It is a different thing to be held accountable than to take responsibility. When we take full responsibility for everything, it brings us freedom, power and choice. This is the core teaching in Christopher Avery’s book The Responsibility Process.
It was Katleena Kortesuo, a Finnish crisis communication expert, who once led me to the similar thought. She called it self-responsibility and I stole the term immediately and started using it in everyday life. I feel that self-responsibility is very close to what Avery describes while writing about ”the mental state of responsibility”.
Also the hostage negotiator Richard Mullender taught in his workshop that even though the thing might not be your fault, it is still your responsibility. So, there is something about this responsibility issue that is worth scrutinising more closely and the Avery’s process appears to be very useful.
The Responsibility Process piece by piece
Christopher Avery’s The Responsibility Process is a model which demonstrates the automatic processes that happen in us when we take or avoid responsibility. The model takes place every time we face a problem. And every time when there’s a crash between what we have and what we would like to have, the process of responsibility activates.
There are 5 + 2 phases on the model. The actual phases are lay blame, justify, shame, obligation and responsibility. In addition there are denial and quit. Denial takes place sometimes when we aren’t willing or yet able to admit that we have a problem. And quitting occurs when we hope that the problem will go away by itself. Mainly the path goes from lay blame to responsibility.
We climb up these five steps of the process automatically as soon as we get rid of the previous state. Passing each step becomes possible only when one has recognised standing on that particular step. And at any situation it is possible to rise to the step of responsibility.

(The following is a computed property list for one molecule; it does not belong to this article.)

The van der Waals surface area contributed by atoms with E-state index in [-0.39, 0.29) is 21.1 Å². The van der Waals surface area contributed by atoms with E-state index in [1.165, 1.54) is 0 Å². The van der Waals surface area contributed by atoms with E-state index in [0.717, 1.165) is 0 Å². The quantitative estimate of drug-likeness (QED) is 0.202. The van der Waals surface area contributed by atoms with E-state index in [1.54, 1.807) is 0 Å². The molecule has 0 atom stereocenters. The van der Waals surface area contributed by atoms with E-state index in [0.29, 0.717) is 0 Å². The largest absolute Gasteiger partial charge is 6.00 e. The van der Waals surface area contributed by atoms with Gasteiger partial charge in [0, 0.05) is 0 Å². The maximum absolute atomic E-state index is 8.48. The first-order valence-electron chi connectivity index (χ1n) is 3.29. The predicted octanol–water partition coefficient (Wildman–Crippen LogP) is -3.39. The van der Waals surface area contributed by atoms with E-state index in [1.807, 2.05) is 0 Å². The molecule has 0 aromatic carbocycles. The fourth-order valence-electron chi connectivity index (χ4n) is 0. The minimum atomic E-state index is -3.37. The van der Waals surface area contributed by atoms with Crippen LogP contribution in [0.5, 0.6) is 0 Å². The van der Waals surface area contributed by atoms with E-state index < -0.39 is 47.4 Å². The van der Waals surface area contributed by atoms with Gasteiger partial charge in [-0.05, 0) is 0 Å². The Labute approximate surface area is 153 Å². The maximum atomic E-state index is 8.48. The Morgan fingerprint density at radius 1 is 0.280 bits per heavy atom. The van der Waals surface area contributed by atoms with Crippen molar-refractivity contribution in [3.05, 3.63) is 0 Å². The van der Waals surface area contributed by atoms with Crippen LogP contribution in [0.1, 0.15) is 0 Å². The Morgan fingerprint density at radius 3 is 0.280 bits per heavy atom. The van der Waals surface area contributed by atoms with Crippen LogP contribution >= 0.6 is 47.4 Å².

Why do I want to reach responsibility?
Developer’s life is full of situations in which the responsibility process activates. A project is about to be late, there is a bug in the production, the salesperson has sold something that messes the original schedules up, a client is shouting on the phone, there occurs a denial-of-service attack or some other sudden threat and so on.
Each of these scenarios throws a person on the first step of the process, which is blaming others, and from there begins the path through justify, shame and obligation all the way to the responsibility. While being in the middle of the process we are not bringing our best ideas and effort to the table, we’re merely surviving.
Only at the state of responsibility are we able to reach creativity and innovative problem-solving. And once we get there, we will feel better and the agony over the situation will vanish.
Promising the moon?
Indeed. Let’s start to study this model together and find out what each step contains, how to get from one to another and what awaits at the end.
- Step 1: I blame other
- Step 2: I justify and make excuses
- Step 3: Shame Strikes Without Pity
- Step 4: I Have To, But I Don’t Want To
- Sidetrack: I quit!
- Step 5: Time To Climb the Final Step
Does this raise your interest a little, a lot or a hell of a lot? Come for a chat at our Slack community!